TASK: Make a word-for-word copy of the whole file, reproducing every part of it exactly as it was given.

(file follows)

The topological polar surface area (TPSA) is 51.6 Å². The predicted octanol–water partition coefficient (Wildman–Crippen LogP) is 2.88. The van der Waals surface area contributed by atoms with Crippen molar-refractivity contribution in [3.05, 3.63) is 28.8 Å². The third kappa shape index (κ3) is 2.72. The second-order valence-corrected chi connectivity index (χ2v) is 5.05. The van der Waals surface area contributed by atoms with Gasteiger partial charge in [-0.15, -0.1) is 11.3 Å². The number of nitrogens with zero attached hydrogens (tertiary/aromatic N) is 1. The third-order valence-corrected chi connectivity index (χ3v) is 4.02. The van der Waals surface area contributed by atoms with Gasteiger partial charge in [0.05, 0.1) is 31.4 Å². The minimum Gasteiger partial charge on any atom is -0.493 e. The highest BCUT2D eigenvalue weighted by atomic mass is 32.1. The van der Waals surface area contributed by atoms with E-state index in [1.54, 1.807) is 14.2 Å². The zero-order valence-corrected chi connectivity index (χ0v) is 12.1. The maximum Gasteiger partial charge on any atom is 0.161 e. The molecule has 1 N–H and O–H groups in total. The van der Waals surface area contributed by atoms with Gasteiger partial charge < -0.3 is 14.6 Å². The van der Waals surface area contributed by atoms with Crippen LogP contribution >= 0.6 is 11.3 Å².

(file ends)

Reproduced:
The topological polar surface area (TPSA) is 51.6 Å². The predicted octanol–water partition coefficient (Wildman–Crippen LogP) is 2.88. The van der Waals surface area contributed by atoms with Crippen molar-refractivity contribution in [3.05, 3.63) is 28.8 Å². The third kappa shape index (κ3) is 2.72. The second-order valence-corrected chi connectivity index (χ2v) is 5.05. The van der Waals surface area contributed by atoms with Gasteiger partial charge in [-0.15, -0.1) is 11.3 Å². The number of nitrogens with zero attached hydrogens (tertiary/aromatic N) is 1. The third-order valence-corrected chi connectivity index (χ3v) is 4.02. The van der Waals surface area contributed by atoms with Gasteiger partial charge in [0.05, 0.1) is 31.4 Å². The minimum Gasteiger partial charge on any atom is -0.493 e. The highest BCUT2D eigenvalue weighted by atomic mass is 32.1. The van der Waals surface area contributed by atoms with E-state index in [1.54, 1.807) is 14.2 Å². The zero-order valence-corrected chi connectivity index (χ0v) is 12.1. The maximum Gasteiger partial charge on any atom is 0.161 e. The molecule has 1 N–H and O–H groups in total. The van der Waals surface area contributed by atoms with Gasteiger partial charge < -0.3 is 14.6 Å². The van der Waals surface area contributed by atoms with Crippen LogP contribution >= 0.6 is 11.3 Å².